Like Susan Ricci (Rebecca Pidgeon’s character in The Spanish Prisoner), Marion Cotillard’s Mal is as evil as Brigitte Helm’s Hel/Robot in Metropolis. With a short name that in a different language can be associated with evil, the two latter women exemplify the evil that Ricci artfully conceals. Can you trust anyone?, Mamet asks. Dom Cobb and his subconscious representations of Mal prove that old noir adage that women are dangerous even in dreams. But luckily for us females, films and dreams are not real. The pervasive patriarchal structure of the allegedly “real world” unfortunately is. Will we ever wake up from it? Let’s spin a dreidel, shall we?

The totem dreidel in Inception

Centuries ago, philosophers wondered about the dreamlike quality of life. Calderon de la Barca and Descartes explored this notion in print, sparking endless pages of discussion. Many Earth rotations later, the so-called “Dream Factory” continues to do so, in updated ways. David Mamet circa 1987 in House of Games, and David Fincher after him in (the almost remake) 1997 The Game have posited that maybe life is some sort of entertaining ludic fantasy.

David Fincher and his notion of a game.

The structure of the unsettling final plot point has been explored ad nauseam by directors throughout the history of film. As a new chapter is being penned, Christopher Nolan’s name seems to appear written in indelible ink, and rightfully so. His intervention provides a crack at the age-old question but presents it in a novel way hence ensuring his page will not be ripped out of the Film 101 manual. In the long list of quotes on his IMBD page, he tells the world that “The term ‘genre’ eventually becomes pejorative because you’re referring to something that’s so codified and ritualized that it ceases to have the power and meaning it had when it first started. What I’m trying to do is to create modern equivalents that speak to me of those tropes that have more of the original power.” But indeed he is not the first who has tried to repackage film noir, though he may be one of the few that have succeeded. Looking at the bare bones of Nolan’s film and the predicament it poses, Inception is a long-treaded story with a shiny exterior, an absolutely brilliant execution of a clichéd desire to travel through time and beat death. Ending at the beginning, life is a circle. Sometimes, it can also be a dream.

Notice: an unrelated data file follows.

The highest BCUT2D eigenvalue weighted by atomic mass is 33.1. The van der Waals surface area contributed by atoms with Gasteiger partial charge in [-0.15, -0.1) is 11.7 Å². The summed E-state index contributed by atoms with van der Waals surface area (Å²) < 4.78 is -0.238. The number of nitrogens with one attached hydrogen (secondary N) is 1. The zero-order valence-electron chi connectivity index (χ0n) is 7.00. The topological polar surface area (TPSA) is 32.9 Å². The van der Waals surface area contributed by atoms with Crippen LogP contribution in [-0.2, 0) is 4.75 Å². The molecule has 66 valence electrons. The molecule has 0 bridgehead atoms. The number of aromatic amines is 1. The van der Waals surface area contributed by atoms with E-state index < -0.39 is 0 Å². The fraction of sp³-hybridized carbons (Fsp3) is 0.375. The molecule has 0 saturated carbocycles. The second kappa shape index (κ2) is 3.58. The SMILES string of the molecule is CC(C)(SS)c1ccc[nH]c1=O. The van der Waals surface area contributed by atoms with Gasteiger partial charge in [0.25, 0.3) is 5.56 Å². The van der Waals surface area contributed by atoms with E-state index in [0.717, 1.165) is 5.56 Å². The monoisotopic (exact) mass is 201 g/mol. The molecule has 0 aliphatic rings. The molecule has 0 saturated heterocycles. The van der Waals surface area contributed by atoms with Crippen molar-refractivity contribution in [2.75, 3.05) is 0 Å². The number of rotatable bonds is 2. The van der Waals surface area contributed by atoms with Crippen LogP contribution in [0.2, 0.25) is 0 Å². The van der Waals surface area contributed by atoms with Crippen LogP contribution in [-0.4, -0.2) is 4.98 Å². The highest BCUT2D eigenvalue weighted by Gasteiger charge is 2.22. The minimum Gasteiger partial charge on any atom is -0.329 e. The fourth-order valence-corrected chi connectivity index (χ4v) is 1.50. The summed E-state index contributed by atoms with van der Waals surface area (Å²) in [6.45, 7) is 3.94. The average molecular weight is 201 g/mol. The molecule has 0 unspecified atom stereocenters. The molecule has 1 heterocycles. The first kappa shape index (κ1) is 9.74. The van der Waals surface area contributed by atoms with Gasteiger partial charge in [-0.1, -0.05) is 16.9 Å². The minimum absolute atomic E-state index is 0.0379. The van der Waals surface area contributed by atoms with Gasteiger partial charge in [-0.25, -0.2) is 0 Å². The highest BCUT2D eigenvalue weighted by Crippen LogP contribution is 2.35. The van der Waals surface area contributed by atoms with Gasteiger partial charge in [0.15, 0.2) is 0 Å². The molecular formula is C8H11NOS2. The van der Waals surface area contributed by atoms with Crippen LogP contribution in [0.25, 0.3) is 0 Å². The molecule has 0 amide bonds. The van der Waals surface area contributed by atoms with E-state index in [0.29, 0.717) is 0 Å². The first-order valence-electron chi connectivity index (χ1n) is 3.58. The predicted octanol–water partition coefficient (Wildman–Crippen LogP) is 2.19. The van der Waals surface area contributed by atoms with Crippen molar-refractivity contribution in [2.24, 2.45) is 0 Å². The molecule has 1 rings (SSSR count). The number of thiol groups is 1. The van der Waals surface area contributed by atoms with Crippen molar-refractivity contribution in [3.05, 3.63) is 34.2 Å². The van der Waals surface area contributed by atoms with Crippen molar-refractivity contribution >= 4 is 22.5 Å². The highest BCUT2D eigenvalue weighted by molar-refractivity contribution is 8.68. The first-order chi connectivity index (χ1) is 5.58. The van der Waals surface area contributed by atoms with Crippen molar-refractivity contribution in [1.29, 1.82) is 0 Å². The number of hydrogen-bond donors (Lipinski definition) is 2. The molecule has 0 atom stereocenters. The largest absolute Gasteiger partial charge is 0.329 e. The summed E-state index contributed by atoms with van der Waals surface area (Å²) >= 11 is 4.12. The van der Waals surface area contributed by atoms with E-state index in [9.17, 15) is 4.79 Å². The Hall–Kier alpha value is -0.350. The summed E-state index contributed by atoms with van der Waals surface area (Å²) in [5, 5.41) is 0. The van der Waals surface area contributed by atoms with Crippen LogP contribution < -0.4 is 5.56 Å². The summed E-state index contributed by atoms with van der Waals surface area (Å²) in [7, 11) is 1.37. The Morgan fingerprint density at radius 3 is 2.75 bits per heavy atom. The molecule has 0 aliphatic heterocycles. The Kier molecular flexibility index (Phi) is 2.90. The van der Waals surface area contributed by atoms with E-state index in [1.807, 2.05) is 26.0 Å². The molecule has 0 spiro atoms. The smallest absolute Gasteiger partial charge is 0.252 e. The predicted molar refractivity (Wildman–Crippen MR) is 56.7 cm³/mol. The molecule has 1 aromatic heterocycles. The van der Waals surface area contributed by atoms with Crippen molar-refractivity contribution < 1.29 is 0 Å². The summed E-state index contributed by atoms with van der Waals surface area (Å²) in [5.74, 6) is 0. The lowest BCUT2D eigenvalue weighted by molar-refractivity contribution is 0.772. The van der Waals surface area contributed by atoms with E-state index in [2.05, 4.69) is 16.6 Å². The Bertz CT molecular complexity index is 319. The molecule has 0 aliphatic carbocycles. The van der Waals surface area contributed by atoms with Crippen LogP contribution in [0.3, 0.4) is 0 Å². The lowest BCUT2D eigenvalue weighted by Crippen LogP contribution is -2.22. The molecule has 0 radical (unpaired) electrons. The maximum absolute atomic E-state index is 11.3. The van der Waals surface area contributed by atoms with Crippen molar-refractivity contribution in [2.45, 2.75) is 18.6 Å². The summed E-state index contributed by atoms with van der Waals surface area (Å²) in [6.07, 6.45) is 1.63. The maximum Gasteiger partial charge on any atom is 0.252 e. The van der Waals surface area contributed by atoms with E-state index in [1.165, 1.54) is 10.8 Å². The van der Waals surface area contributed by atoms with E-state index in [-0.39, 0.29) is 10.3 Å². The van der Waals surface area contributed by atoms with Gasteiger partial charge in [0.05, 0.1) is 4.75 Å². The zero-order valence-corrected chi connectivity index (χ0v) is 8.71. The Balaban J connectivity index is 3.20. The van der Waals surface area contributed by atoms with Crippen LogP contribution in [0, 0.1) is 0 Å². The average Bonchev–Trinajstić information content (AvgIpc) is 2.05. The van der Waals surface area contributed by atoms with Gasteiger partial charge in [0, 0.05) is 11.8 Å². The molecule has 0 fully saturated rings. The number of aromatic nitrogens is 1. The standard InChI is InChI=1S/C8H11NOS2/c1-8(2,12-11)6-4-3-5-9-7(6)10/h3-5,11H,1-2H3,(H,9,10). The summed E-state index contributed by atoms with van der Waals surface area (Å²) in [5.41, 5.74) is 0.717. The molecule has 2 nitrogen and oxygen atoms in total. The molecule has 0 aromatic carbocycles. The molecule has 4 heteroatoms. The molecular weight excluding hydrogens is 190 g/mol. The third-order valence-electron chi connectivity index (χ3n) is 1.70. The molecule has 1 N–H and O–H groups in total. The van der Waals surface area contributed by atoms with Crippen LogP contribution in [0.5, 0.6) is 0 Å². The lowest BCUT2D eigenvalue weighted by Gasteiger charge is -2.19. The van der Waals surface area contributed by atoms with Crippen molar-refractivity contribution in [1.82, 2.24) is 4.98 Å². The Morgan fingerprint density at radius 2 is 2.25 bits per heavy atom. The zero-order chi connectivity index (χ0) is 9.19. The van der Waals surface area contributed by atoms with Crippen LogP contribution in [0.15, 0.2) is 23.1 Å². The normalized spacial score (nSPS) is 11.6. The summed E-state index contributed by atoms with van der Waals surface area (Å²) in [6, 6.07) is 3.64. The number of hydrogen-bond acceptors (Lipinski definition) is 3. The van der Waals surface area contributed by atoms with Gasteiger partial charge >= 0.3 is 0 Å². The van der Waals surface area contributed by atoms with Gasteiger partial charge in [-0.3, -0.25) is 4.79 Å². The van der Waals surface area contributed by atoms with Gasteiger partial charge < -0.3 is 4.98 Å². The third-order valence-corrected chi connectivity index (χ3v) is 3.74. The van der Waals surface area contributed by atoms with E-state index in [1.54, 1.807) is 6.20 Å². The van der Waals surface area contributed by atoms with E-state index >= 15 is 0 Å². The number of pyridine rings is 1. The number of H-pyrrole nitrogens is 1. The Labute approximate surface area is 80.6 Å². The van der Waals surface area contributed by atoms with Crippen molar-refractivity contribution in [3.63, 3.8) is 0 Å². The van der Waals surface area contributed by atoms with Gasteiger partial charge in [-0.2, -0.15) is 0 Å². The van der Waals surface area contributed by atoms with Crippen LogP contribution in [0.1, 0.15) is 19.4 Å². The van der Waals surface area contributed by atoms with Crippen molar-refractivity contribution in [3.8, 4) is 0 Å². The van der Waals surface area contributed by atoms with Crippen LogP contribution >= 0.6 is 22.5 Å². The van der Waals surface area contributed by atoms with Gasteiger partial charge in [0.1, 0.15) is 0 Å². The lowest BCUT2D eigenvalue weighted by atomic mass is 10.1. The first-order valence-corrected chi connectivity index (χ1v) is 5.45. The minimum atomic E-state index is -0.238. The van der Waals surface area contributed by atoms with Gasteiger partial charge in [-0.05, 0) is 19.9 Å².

Marion Cotillard. Enough said.

As a mere audience member (and perhaps a little bit of film academic mixed in to bring out flavor), I can only wish that while the credits of my life roll against the background of a black screen, Edith Piaf’s voice reminds me of Marion Cotillard’s overall fabulousness. And maybe of a mysteriously abandoned Dior handbag.

Seen above is one of the four episodes created for a Dior campaign (one of which was directed by Olivier Dahan in a noir style, also responsible for “La Vie En Rose”).  Shanghai, intrigue, a rarified atmosphere and lots of blue seem to line up perfectly with David Lynch, director of the short embedded here.

Hold me close and hold me fast: Reset, Remembered, Retold